3H-thymidine long survival autoradiography as a method for dating the time of neuronal origin in the chick embryo: The locus coeruleus and cerebellar Purkinje cells
Article first published online: 9 OCT 2004
Copyright © 1981 Alan R. Liss, Inc.
Journal of Comparative Neurology
Volume 203, Issue 2, pages 257–267, 1 December 1981
How to Cite
Yurkewicz, L., Lauder, J. M., Marchi, M. and Giacobini, E. (1981), 3H-thymidine long survival autoradiography as a method for dating the time of neuronal origin in the chick embryo: The locus coeruleus and cerebellar Purkinje cells. J. Comp. Neurol., 203: 257–267. doi: 10.1002/cne.902030207
- Issue published online: 9 OCT 2004
- Article first published online: 9 OCT 2004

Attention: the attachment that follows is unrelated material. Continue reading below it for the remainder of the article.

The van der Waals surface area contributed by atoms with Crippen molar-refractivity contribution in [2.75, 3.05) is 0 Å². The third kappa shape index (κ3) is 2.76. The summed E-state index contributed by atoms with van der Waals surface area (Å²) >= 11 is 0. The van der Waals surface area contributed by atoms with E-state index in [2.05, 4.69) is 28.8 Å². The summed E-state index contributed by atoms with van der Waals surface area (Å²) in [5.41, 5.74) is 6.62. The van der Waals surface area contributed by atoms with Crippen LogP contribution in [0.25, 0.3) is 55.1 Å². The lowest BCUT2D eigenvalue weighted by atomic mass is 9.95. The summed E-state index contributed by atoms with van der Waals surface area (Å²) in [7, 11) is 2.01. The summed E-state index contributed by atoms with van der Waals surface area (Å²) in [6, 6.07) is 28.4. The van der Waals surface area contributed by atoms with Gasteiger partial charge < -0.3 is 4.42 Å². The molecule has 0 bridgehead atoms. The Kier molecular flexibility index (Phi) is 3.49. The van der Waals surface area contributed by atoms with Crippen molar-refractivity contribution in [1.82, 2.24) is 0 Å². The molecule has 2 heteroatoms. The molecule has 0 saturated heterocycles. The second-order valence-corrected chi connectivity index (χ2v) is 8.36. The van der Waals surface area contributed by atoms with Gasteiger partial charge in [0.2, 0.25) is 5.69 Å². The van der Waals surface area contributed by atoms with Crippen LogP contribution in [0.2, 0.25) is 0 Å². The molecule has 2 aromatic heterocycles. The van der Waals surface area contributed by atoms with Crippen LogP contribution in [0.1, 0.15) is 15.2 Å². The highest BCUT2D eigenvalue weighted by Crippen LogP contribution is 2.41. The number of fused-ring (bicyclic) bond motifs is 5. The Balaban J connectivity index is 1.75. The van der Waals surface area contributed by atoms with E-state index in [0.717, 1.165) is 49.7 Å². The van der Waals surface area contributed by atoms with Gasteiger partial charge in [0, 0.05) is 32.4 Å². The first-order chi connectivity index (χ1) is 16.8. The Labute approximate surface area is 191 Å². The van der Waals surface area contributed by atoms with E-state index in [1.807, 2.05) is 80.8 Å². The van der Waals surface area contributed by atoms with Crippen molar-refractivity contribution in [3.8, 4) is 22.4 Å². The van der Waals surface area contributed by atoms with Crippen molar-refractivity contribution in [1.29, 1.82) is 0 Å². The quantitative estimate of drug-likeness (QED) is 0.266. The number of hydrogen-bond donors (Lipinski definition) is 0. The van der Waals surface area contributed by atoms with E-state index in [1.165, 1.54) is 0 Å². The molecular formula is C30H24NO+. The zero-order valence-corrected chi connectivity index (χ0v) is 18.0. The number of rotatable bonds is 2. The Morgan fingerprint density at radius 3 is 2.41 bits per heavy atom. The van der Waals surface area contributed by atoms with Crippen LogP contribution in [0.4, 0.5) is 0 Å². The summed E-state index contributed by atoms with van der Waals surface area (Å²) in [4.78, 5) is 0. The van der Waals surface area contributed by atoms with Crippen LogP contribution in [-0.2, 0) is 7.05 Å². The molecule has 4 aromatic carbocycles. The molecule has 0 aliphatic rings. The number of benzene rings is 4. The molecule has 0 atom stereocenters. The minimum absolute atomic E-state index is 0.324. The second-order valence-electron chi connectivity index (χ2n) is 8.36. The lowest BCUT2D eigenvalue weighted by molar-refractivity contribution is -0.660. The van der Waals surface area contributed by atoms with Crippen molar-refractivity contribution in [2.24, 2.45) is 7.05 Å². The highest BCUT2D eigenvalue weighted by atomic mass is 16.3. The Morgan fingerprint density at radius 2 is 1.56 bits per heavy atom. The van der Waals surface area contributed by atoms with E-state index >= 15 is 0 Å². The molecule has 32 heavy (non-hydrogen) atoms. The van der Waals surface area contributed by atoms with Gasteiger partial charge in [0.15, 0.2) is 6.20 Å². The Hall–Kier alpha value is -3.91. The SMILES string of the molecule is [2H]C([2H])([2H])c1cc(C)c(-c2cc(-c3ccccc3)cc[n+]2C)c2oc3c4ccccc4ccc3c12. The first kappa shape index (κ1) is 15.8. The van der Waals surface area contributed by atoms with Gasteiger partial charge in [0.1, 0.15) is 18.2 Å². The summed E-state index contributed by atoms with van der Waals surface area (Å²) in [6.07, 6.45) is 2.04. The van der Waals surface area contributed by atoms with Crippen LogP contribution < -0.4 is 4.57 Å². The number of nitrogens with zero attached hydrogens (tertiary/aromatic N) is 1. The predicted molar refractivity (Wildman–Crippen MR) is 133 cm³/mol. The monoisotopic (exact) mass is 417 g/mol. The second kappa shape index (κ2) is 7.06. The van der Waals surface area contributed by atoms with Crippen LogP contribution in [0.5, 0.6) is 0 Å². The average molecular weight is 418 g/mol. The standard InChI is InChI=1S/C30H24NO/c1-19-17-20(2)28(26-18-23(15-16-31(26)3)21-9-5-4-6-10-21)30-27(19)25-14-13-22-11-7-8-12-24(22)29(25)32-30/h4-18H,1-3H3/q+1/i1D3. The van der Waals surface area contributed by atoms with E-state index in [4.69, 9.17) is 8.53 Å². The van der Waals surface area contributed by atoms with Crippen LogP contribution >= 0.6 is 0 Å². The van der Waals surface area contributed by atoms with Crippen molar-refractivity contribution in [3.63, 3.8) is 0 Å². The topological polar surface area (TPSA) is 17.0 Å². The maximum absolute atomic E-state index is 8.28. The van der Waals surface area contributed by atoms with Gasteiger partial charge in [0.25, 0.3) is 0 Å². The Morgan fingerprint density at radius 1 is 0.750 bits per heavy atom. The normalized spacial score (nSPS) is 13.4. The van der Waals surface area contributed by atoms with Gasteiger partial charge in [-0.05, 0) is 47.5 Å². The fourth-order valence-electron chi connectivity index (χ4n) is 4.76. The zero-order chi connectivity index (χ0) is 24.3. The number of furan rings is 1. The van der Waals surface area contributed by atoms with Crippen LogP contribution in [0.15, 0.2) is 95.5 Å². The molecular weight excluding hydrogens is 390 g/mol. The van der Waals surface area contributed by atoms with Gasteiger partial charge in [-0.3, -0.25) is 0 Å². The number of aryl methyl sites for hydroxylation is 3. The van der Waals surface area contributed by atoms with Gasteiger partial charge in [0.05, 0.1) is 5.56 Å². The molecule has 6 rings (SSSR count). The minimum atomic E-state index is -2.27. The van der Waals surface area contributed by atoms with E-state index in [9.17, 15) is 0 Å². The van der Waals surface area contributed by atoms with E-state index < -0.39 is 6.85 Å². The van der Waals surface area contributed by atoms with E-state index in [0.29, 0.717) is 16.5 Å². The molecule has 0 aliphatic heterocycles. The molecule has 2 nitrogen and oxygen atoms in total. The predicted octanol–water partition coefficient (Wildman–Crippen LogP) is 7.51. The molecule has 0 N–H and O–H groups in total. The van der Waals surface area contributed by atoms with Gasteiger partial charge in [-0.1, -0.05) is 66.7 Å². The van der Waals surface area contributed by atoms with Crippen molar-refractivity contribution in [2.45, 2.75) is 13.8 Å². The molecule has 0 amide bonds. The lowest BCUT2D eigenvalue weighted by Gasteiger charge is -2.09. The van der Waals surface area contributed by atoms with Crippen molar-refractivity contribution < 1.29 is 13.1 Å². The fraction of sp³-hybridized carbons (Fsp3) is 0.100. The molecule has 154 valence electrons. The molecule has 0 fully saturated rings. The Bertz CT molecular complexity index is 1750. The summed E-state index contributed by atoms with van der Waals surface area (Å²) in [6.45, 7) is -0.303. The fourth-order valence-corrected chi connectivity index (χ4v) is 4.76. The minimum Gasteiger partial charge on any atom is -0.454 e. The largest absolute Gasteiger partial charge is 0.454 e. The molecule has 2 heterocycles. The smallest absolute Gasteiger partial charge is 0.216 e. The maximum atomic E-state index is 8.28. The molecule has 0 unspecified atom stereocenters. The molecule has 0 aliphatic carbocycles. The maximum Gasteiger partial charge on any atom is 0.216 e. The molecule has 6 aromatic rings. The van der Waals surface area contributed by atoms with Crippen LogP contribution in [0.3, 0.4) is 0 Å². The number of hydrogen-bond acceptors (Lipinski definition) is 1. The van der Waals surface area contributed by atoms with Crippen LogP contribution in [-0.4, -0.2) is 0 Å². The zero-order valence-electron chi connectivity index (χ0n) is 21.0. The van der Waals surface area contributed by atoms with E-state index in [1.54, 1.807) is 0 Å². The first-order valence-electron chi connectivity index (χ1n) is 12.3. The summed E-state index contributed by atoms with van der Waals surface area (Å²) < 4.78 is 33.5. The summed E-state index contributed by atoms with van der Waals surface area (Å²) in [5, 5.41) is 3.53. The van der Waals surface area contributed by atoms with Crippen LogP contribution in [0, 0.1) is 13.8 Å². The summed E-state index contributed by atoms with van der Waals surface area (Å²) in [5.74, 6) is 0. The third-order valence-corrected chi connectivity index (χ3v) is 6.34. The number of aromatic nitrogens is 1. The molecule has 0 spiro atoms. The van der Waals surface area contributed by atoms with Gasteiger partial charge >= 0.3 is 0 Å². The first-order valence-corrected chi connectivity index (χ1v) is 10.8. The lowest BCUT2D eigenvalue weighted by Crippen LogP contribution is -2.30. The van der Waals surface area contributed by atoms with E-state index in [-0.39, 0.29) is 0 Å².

Contrary to previous assumptions, we have found that a single dose of 3H-thymidine (25 μCi), injected into the yolk sac of White Leghorn chick eggs on 2 days of incubation (d.i.) only remains available for DNA-synthesizing (proliferating) cells for 48 hours following the time of injection. This finding now makes it possible to date the time of neuronal origin in the avian embryo using a single injection of isotope and a long survival time (30 days posthatch) as in mammalian studies where 3H-thymidine is only available as a short “pulse.” Using this method, we have determined that neurons in the chick locus coeruleus (LC) cease proliferation on 2–6 d.i. with a peak of neuronal genesis on 3–5 d.i. In addition, neuronal genesis is not homogeneous throughout the LC cell population, but occurs in a predominantly caudorostral gradient. Conversely, the cerebellar Purkinje cells cease division on 3–8 d.i. with a peak of heavy labeling on 4–6 d.i., 1 day later than that observed in the LC.